What will the consequences be of not complying?

Enforcement action for breaking the new rules is severe. The likes of Facebook could be fined 10% of their annual global revenue for not sticking to the legislation, or £18 billion – whichever amount is higher.

Executives could also face jail time if the rule breaking is serious enough, in a move that is sure to send shivers up the spine of some tech company leaders.

Ofcom is creating guidelines to outline the codes of conduct which the firms must follow. The code will offer guidance on how to stay within the rules.

The Government has said following the codes will not be the only way for companies to stay within the rules and fulfil their obligations. However, they have stated that by doing so tech firms can be certain they are compliant.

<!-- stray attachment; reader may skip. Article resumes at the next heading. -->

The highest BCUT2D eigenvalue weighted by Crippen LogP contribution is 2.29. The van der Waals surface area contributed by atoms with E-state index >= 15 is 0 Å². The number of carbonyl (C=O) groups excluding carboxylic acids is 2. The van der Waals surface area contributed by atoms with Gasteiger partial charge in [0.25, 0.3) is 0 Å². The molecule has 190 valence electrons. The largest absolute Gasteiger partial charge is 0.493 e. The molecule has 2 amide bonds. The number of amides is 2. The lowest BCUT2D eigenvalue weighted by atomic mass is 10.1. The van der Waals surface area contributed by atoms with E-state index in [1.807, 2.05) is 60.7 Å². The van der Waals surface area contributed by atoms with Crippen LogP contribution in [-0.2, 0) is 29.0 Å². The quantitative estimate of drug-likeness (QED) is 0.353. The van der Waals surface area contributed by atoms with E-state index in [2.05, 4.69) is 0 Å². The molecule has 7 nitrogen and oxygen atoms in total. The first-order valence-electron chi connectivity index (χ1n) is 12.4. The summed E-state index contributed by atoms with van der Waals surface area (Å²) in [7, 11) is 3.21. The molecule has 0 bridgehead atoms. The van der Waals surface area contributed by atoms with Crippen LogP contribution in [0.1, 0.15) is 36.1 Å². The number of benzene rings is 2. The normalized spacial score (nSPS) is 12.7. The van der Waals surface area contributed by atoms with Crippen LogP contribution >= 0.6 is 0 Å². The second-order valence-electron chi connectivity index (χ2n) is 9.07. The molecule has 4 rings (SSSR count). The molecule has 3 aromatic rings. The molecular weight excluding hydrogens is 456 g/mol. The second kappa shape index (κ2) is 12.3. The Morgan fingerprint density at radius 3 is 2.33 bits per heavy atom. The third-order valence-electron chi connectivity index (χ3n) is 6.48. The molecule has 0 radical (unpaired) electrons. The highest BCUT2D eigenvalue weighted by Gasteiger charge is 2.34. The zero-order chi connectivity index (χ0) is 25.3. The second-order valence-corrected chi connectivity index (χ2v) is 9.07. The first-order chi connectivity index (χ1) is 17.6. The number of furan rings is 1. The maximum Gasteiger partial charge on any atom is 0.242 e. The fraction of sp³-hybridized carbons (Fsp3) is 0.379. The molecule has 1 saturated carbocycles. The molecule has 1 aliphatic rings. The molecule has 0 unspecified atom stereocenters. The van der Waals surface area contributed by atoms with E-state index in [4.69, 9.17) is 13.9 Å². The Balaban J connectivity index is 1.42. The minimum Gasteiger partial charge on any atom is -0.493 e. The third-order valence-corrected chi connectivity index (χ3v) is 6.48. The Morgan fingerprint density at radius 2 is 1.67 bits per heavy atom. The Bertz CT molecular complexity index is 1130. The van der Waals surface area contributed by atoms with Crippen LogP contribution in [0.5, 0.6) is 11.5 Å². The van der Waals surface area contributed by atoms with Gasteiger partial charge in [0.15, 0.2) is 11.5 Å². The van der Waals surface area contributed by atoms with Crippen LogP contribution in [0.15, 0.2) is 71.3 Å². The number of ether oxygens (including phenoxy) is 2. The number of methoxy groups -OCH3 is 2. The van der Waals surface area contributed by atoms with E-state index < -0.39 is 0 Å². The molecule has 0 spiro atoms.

Ofcom’s CEO has said:

Ofcom is not a censor, and our new powers are not about taking content down. Our job is to tackle the root causes of harm. Importantly, we'll also take full account of people's rights to privacy and freedom of expression.

The last sentence is important because many opponents to the law are concerned about privacy, including the companies affected most by the changes. We’ll expand on this point later.

What problems does the Online Safety Bill aim to solve?

In general, the bill is aimed at making the internet a safer place for everyone, in particular children. It also attempts to give adults the ability to manage what they see online. 

Tech companies will now have to work to remove and stop harmful content getting through their algorithms.